Vehicle insurance (also known as auto insurance, car insurance, or motor insurance) is insurance purchased for cars, trucks, and other vehicles. Its primary use is to provide protection against losses incurred as a result of traffic accidents and against liability that could be incurred in an accident.
In many jurisdictions it is compulsory to have vehicle insurance before using or keeping a motor vehicle on public roads. Most jurisdictions relate insurance to both the car and the driver, however the degree of each varies greatly.
Vehicle insurance can cover some or all of the following items:
* The insured party
* The insured vehicle
* Third parties (car and people)
An excess payment, also known as a deductible, is the fixed contribution you must pay each time your car is repaired through your car insurance policy. Normally the payment is made directly to the accident repair "garage" (The term "garage" refers to an establishment where vehicles are serviced and repaired) when you collect the car. If one's car is declared to be a "write off" or "total loss"("write off" is commonly used in motor insurance to describe a vehicle the worth of which is less than the cost of repair), the insurance company will deduct the excess agreed on the policy from the settlement payment it makes to you.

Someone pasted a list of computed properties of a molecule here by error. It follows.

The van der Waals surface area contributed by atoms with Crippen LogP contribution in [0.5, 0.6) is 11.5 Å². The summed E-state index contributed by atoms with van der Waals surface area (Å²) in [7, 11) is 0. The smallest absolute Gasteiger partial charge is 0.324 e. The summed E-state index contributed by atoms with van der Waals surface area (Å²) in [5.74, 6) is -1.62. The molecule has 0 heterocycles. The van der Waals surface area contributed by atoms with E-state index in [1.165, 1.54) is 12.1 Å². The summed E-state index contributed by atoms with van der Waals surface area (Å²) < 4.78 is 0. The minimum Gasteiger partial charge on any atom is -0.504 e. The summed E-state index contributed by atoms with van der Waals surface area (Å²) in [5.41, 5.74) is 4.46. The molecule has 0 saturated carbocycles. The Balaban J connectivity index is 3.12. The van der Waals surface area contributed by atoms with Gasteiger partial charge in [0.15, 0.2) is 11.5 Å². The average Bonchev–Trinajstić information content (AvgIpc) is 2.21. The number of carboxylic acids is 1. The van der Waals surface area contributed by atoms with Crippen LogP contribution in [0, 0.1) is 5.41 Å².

If the accident was the other driver's fault, and this is accepted by the third party's insurer, you'll be able to reclaim your excess payment from the other person's insurance company.
A compulsory excess is the minimum excess payment your insurer will accept on your insurance policy. Minimum excesses vary according to your personal details, driving record and insurance company.
In order to reduce your insurance premium, you may offer to pay a higher excess than the compulsory excess demanded by your insurance company. Your voluntary excess is the extra amount over and above the compulsory excess that you agree to pay in the event of a claim on the policy. As a bigger excess reduces the financial risk carried by your insurer, your insurer is able to offer you a significantly lower premium.
Auto insurance in the United States
The consumer may be protected with different coverage types depending on what coverage the insured purchases. Some states require that motorists carry liability insurance coverage to ensure that its drivers can cover the cost of damages to people or property in the event of an automobile accident. Some states, such as Wisconsin, have more flexible “proof of financial responsibility” requirements.
In the United States, liability insurance covers claims against the policy holder and generally, any other operator of the insured vehicles, provided they do not live at the same address as the policy holder, and are not specifically excluded on the policy. In the case of those living at the same address, they must specifically be covered on the policy. Thus it is necessary, for example, when a family member comes of driving age they must be added to the policy. Liability insurance sometimes does not protect the policy holder if they operate any vehicles other than their own. When you drive a vehicle owned by another party, you are covered under that party’s policy. Non-owners policies may be offered that would cover an insured on any vehicle they drive. This coverage is available only to those who do not own their own vehicle and is sometimes required by the government for drivers who have previously been found at fault in an accident. Non-owners policies are also known as Named Operator Policies. The policies are useful for people whose drivers license has been suspended and they have to have insurance for their licensed to be reinstated.